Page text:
Advocates find little to cheer in free-speech victory
WASHINGTON — At first glance, the Supreme Court’s ruling yesterday in City of Littleton v. Z.J. Gifts appeared to be a significant win for the First Amendment, or at least for the owners of adult bookstores.
Answering a long-lingering legal question, the high court ruled that when governments deny licenses to adult businesses, courts must rule promptly on appeals filed by owners of the businesses. Merely allowing owners to file their appeals promptly is not enough to protect First Amendment interests, the Court said in a ruling written by Justice Stephen Breyer. Breyer’s tone was upbeat as he summarized the ruling from the bench.
But divisions in the ranks of the justices, plus other aspects of the ruling that upheld the Colorado procedures at issue in the case, soon led experts in the field to view the decision as barely a victory at all.
“I don’t know that they fixed anything,” said Cincinnati lawyer H. Louis Sirkin, who filed a brief in the case on behalf of the First Amendment Lawyers Association.
“I’m not happy with it,” added New York lawyer Michael Bamberger, a lawyer for the American Booksellers Association who also filed a brief in the case.
Both First Amendment advocates forecast a new round of litigation to sort out the meaning of yesterday’s decision as it applies to efforts by local governments to restrict or eradicate adult bookstores.
The ruling came in the case of Christal’s, an adult bookstore that opened in Littleton, Colo., in 1999. Instead of seeking a license under the city’s adult-business licensing ordinance, the owners, Z.J. Gifts, went to court to challenge the ordinance on its face, claiming it violated the First Amendment. A federal judge rejected the owners’ claims, but the 10th U.S. Circuit Court of Appeals sided with the owners in part. Recognizing the First Amendment harm that is done when government delays or restricts free expression, the appeals court said the city’s procedures did not guarantee a prompt judicial decision on zoning appeals when license applications were rejected.
The Supreme Court granted review in the case to clarify whether the First Amendment requires a prompt decision, or merely prompt access to the courts. The Court’s 1965 ruling in Freedman v. Maryland seemed to point toward requiring a prompt decision, while its 1990 precedent FW/PBS, Inc. v. City of Dallas spoke of the “possibility of prompt judicial review.”
Breyer’s majority opinion came down on the side of prompt judicial decisions. “A delay in issuing a judicial decision, no less than a delay in obtaining access to a court, can prevent a license from being issued within a reasonable period of time,” he wrote.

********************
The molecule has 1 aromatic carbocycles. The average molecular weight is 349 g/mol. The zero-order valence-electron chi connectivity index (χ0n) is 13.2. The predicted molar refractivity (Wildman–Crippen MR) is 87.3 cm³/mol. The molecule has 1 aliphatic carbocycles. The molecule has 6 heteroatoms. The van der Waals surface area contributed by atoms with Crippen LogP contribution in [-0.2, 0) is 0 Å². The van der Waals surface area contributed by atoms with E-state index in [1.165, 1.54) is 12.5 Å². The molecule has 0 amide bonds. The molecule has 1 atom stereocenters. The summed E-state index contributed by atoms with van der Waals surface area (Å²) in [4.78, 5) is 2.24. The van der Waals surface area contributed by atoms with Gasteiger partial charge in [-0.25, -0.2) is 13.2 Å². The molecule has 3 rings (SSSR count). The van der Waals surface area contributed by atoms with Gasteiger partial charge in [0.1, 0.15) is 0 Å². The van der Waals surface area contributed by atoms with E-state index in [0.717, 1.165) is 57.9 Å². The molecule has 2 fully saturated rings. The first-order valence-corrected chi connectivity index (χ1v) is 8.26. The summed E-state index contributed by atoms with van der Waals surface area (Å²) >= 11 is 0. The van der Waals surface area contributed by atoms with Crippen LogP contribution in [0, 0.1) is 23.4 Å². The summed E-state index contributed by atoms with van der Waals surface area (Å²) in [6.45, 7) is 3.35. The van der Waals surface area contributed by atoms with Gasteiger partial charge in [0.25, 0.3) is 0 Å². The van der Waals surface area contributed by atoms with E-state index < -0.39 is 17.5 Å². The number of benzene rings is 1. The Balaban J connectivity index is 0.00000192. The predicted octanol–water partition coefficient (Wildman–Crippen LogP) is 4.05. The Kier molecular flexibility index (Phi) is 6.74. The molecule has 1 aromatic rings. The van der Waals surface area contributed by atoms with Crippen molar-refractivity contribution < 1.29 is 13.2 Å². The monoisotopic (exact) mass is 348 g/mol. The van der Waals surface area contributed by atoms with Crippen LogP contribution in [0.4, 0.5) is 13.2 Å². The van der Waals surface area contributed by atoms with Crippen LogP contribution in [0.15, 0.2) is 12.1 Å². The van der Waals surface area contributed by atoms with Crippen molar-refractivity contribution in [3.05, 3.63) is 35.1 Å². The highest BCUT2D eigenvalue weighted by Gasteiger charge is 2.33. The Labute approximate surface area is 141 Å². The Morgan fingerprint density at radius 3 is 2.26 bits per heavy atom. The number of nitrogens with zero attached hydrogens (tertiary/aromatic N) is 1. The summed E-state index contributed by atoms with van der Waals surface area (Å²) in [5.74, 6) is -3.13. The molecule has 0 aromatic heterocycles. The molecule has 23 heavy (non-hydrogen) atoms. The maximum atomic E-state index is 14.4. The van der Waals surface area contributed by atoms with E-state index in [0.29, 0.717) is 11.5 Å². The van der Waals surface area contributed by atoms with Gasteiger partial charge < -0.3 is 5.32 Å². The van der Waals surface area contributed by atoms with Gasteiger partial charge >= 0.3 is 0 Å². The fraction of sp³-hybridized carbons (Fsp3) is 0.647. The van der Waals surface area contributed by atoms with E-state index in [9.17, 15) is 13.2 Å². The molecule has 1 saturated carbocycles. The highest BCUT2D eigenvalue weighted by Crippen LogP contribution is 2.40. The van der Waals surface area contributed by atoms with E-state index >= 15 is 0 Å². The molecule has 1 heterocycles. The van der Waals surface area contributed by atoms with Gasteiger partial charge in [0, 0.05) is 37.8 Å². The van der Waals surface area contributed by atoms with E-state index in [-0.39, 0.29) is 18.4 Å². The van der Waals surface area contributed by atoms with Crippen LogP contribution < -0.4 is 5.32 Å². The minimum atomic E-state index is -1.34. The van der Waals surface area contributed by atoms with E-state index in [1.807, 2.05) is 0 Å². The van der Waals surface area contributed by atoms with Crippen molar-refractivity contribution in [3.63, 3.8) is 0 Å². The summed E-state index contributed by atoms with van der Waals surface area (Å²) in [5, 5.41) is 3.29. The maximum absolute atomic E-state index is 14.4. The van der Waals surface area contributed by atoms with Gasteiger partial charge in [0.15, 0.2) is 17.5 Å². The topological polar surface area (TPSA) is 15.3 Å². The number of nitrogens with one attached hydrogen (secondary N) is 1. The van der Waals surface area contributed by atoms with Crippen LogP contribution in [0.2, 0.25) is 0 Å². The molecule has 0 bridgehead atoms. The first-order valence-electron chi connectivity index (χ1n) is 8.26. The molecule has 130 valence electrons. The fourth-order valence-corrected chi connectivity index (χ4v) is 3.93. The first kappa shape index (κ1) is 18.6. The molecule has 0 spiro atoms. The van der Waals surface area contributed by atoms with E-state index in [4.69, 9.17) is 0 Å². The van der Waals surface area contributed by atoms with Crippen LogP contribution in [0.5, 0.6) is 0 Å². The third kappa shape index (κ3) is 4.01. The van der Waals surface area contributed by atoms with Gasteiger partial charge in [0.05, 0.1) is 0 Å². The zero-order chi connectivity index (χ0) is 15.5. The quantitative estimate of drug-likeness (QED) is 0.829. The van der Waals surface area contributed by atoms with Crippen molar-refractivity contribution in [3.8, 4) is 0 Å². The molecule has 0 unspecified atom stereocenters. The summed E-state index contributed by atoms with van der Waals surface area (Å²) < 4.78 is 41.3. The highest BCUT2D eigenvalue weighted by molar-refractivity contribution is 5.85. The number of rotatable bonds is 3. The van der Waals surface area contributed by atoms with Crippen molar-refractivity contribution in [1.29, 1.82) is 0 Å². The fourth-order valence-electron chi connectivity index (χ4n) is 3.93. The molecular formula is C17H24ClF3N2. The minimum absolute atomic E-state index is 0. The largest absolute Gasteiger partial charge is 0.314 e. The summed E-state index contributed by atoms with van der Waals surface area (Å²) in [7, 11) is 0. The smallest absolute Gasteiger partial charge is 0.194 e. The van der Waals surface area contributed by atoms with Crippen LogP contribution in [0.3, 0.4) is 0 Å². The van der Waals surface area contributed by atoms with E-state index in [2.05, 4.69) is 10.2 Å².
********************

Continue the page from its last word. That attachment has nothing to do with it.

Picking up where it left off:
But he went on to say that Colorado’s regular procedures for handling civil lawsuits satisfy the requirement for prompt decisions, “as long as the courts remain sensitive to the need to prevent First Amendment harms and administer those procedures accordingly.” No special procedures or “unusually speedy” treatment is needed for cases involving expression-related businesses, Breyer stated.
“We have no reason to doubt the willingness of Colorado’s judges to exercise these powers wisely so as to avoid serious threats of delay-induced First Amendment harm,” Breyer wrote. If there is any undue delay, he suggested, “federal remedies would provide an additional safety valve.”
But several justices in concurring opinions signaled that Breyer’s treatment of the issue does not sufficiently protect against abuse. Justice John Paul Stevens said, “the mere possibility of promptness is emphatically insufficient to guard against the dangers of unjustified suppression of speech.”
Justice David Souter, joined by Anthony Kennedy, also sounded an alarm. “Because the sellers may be unpopular with local authorities, there is a risk of delay in the licensing and review process. If there is any evidence of foot-dragging, immediate judicial intervention will be required,” Souter wrote.
Justice Antonin Scalia also concurred in the ruling, but said that Christal’s was not engaged in any activity protected by the First Amendment.
Breyer’s “trust the courts” attitude is not justified, say the First Amendment lawyers who filed briefs in the case. “The court is a little unrealistic when it says the courts will do what they are supposed to do,” said Sirkin.
Added Bamberger, “Having procedures gives the courts the discretion to apply their procedures in some cases but not in others.”
They say the Breyer opinion, even though its bottom line calls for prompt judicial decisions, will give them little ammunition to challenge lower courts’ handling of appeals by adult-business owners. As long as courts treat appeals from adult businesses no worse than other types of suits, they fear, any kind of slow handling of their cases will suffice. If, for example, courts in other kinds of cases do not rule on appeals for months, then such a delay could be found acceptable in adult-bookstore cases — even though the delay would suppress protected forms of expression.
“It’s at least a half-step backwards,” said Bamberger.